And tomorrow WALL-E is taking care of you

Nowadays, a lot of research is conducted in the area of healthcare robotics, which has the potential to increase the quality of life for our silver population. Imagine!

I would like to tell you about the examples of New Zealand and South Korea – two countries that are combining their knowledge in order to build and develop something groundbreaking. Here, South Korea contributes from the hardware-side, while New Zealand is busy developing the latest software (check out: HealthBots Project, launched in 2008).

Healthcare robots that can take grandma’s heart rate or blood pressure are the outcome of the research. But besides simple medical jobs, robots can also play a tremendous role in monitoring, as they are able to store and manage the patient’s relevant medical data. All this can make elderly care much more cost-effective.

Another idea is that robots can enhance old people’s quality of live by offering entertainment, e.g. through music, films, games and the use of social media as Skype.

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All this sounds futuristic, but the question is if it is a concept that will be feasible: Will decision-makers be willing to invest in healthcare robotics? And will our grandparents (our parents? we? our kids?) enjoy interaction with robots? A lot more studies have to be carried out in order to find out more about cost-effectiveness, but particularly about interaction between human beings and machines – and thus, about the increase (or not) of people’s quality of life.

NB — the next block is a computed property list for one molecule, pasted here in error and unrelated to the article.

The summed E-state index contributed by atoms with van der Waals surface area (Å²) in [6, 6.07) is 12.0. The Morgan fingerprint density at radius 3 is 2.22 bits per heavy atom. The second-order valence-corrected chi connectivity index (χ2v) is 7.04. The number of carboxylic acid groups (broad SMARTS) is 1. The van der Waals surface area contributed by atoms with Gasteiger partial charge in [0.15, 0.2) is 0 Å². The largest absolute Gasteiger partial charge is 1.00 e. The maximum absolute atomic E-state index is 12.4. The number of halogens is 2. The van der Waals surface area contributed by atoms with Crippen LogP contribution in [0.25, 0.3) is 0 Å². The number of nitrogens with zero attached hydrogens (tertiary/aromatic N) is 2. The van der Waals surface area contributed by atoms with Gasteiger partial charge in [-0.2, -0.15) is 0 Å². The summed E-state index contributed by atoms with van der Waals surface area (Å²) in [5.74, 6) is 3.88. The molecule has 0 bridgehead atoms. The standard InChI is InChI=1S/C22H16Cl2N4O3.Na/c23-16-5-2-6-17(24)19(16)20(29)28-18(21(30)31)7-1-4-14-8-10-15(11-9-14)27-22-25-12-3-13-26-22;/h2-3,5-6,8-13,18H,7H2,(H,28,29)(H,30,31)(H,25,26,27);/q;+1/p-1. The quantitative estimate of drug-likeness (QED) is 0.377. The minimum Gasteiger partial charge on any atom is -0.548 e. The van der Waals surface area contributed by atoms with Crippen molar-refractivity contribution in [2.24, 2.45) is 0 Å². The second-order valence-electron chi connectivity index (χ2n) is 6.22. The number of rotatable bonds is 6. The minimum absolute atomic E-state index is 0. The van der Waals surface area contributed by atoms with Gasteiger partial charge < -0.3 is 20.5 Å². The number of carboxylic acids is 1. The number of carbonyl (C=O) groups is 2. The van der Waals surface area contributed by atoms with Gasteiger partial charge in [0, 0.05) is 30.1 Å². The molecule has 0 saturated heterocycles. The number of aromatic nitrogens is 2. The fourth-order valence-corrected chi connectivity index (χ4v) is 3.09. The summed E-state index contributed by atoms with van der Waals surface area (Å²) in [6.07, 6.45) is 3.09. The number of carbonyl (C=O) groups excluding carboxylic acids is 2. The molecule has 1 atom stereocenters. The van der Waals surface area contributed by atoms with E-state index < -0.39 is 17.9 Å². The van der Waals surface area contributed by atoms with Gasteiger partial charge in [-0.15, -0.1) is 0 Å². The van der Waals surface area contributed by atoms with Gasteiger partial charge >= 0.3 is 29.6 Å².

Healthcare robots could change lives: http://www.msi.govt.nz/update-me/success-stories/research/healthcare-robots-could-change-lives/ (December 2011)

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About Olivia Biermann

I'm passionate about Health Communication Sciences and Global Health. From 11/2013 till 10/2014, I worked at the Department of Learning, Informatics, Management and Ethics at Karolinska Institutet where I was involved in a study about health promotion among disadvantaged populations in Stockholm for the prevention of chronic illness. I'm currently working as a consultant at the World Health Organization in Copenhagen.

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